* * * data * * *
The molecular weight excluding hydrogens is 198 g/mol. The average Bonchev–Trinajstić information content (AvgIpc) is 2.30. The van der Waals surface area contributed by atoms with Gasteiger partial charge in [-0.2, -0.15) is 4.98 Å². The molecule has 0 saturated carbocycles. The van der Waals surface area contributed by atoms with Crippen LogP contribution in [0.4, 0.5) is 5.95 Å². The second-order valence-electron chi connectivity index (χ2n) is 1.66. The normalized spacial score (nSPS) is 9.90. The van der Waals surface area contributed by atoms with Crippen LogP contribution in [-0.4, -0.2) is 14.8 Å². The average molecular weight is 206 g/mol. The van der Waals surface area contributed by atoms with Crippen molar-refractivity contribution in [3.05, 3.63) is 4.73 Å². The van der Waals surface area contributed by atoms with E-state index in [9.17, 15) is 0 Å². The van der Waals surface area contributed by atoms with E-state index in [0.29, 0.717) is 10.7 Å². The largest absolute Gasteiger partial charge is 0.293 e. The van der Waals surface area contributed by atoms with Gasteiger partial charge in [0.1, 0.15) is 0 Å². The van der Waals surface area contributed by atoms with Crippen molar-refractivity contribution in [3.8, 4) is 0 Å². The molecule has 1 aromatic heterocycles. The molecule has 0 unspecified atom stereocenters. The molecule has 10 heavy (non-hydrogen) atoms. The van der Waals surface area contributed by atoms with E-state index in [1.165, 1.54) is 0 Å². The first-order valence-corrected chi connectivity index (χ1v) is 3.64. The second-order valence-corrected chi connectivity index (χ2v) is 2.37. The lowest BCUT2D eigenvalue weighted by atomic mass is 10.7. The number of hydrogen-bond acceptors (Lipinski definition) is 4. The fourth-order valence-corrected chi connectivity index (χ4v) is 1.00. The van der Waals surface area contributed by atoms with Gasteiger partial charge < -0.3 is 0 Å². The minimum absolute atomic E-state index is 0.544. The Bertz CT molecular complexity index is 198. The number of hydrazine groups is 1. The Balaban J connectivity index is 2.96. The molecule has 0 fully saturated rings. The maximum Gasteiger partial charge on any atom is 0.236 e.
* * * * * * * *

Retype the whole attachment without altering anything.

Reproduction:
The molecular weight excluding hydrogens is 198 g/mol. The average Bonchev–Trinajstić information content (AvgIpc) is 2.30. The van der Waals surface area contributed by atoms with Gasteiger partial charge in [-0.2, -0.15) is 4.98 Å². The molecule has 0 saturated carbocycles. The van der Waals surface area contributed by atoms with Crippen LogP contribution in [0.4, 0.5) is 5.95 Å². The second-order valence-electron chi connectivity index (χ2n) is 1.66. The normalized spacial score (nSPS) is 9.90. The van der Waals surface area contributed by atoms with Crippen LogP contribution in [-0.4, -0.2) is 14.8 Å². The average molecular weight is 206 g/mol. The van der Waals surface area contributed by atoms with Crippen molar-refractivity contribution in [3.05, 3.63) is 4.73 Å². The van der Waals surface area contributed by atoms with E-state index in [9.17, 15) is 0 Å². The van der Waals surface area contributed by atoms with E-state index in [0.29, 0.717) is 10.7 Å². The largest absolute Gasteiger partial charge is 0.293 e. The van der Waals surface area contributed by atoms with Gasteiger partial charge in [0.1, 0.15) is 0 Å². The van der Waals surface area contributed by atoms with Crippen molar-refractivity contribution in [3.8, 4) is 0 Å². The molecule has 1 aromatic heterocycles. The molecule has 0 unspecified atom stereocenters. The molecule has 10 heavy (non-hydrogen) atoms. The van der Waals surface area contributed by atoms with E-state index in [1.165, 1.54) is 0 Å². The first-order valence-corrected chi connectivity index (χ1v) is 3.64. The second-order valence-corrected chi connectivity index (χ2v) is 2.37. The lowest BCUT2D eigenvalue weighted by atomic mass is 10.7. The number of hydrogen-bond acceptors (Lipinski definition) is 4. The fourth-order valence-corrected chi connectivity index (χ4v) is 1.00. The van der Waals surface area contributed by atoms with Gasteiger partial charge < -0.3 is 0 Å². The minimum absolute atomic E-state index is 0.544. The Bertz CT molecular complexity index is 198. The number of hydrazine groups is 1. The Balaban J connectivity index is 2.96. The molecule has 0 fully saturated rings. The maximum Gasteiger partial charge on any atom is 0.236 e.